Freshman are people too

I remember the first day of high school clearly. Bus 5821 dropped me off in front of the main doors, and a senior that I had grown up with showed me to my locker then to first period. I managed to find all of my classes that day without getting lost, which is impressive considering how different the high school is from the middle school.

I remember loving the feeling of being at a new school because having a clean slate gives you the opportunity to reinvent yourself.

What I don’t remember is going out of my way to be annoying, or to shake up the school in any way.

As freshmen, my friends and I treated the seniors with the utmost respect because they were seniors, and we were impressed by the fact that they were basically legal adults.

Being a freshman is nerve wracking enough for the first few months, with everything being foreign and uncomfortable. Add on top of it the slow realization that upperclassmen think that they are better than you simply because they’re older, they will feel powerless.

When you’re a freshman you’re bound to get negative comments weekly. Maybe some of them will be mild, like the “FRESHMEN SUCK” chant. Or maybe the remarks will be hardcore like the time I heard someone shout “GO BACK TO MIDDLE SCHOOL.”

It’s a strange sensation, knowing that you are at the bottom of the totem pole when you were at the top months ago. It sounds like being a freshman could be fine, but it also sounds like it could be bleak at times. The fact that every freshman class gets hit with the chant leads me to believe that the upperclassmen’s animosity towards Hereford’s newest students was learned, not instinctual.

Peyton Funk (’15) says freshmen have never directly offended her, but that doesn’t change things.

“They’re annoying; I was a freshman once but they’re annoying,” said Peyton.

Peyton isn’t sure if she finds freshmen to be annoying naturally or if she’s been influenced by hearing “I hate freshman” throughout high school. Peyton isn’t sure whether she would still hate freshmen if she was the only one who hated them.

Peyton does, however, support the idea of freshman being friends with upperclassmen.

“When I was a freshman, I was friends with a bunch of seniors and juniors because my brother was a senior,” said Peyton.

Special educator, Peggy Reuschling, who went to high school in the eighties, said when she was in high school, things were different.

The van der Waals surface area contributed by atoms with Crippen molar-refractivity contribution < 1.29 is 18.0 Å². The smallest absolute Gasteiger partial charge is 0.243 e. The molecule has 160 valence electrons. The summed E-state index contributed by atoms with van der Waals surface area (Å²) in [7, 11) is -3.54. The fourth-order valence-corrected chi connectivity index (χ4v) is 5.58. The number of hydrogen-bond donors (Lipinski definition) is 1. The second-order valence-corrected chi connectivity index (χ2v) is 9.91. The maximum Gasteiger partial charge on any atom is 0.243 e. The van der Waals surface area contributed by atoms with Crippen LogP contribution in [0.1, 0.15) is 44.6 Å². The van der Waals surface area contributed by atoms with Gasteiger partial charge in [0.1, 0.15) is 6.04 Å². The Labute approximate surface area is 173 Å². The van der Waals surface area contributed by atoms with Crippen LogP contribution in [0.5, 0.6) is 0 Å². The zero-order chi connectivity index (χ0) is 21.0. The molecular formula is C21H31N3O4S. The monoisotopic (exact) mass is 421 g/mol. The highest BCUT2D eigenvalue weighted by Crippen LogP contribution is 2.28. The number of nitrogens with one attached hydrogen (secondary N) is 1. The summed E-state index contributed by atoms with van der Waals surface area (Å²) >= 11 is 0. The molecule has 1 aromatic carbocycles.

“The junior high went seventh, eighth, ninth, so freshmen were actually the oldest group in the building.” said Reuschling. She also mentioned seniors did not pick on the sophomores as one might expect.

“I haven’t noticed [freshmen getting picked on]. I don’t think there’s a lot of mixing between freshmen and upperclassmen because of the course requirements for freshmen,” said Reuschling.

“I think that people need to cut the freshmen some slack. We have all been there, and we all know that we were told not to take it personally, but it’s hard not to,” said Jessica Warren (’15).

Other individuals have their own thoughts on why freshmen are the odd kids out.

“I think people forget what it’s like to be a freshman. They get into the building and they’re trying to find their place, establish themselves. I think it becomes a catchphrase.” said special educator, Mary Holmead.

“I think it’s a feeling of seniority and feeling superior,” said special educator, Robin Gilmore. “I think it would die away once people realize that there’s no reason behind it and that we’re all here for the same reason. If people put themselves back a few years they remember that they were freshmen once too.”

She has a theory that all of the animosity comes from a specific place.

“I think that’s a cycle too, you remember people doing it to you, so once you get out of that place, you’re going to do it to the people below you but then if you flip it, remember that feeling, and say you want to stop it, then people could follow that…” said Gilmore.

I think she’s on to something.

Alexis Griffey (’16) said, “I don’t mind freshmen that much, to be honest. Sometimes they’ll be kind of annoying but I totally understand where they are coming from because they are new and confused. You’ve got to cut them some slack”

“I was so nervous on my first day and I guess the seniors were pretty intimidating because they are so tall.”

I think there is this stereotype out there that the seniors will teach freshmen a lesson if they get out of line. I don’t think there is much truth to the idea, except for the fact that being a freshman really can be scary.

Based on what people have said, it seems that I can conclude that when people say that they don’t like freshmen, it’s the idea of freshmen that they dislike rather than the actual ninth graders. I get the feeling that as long as upperclassmen look down on freshmen and make silly remarks, the freshmen will keep the freshman bashing tradition alive, and that cycle may never end. Then again, if everyone stopped now, maybe the future freshmen would be treated just like normal students with respect.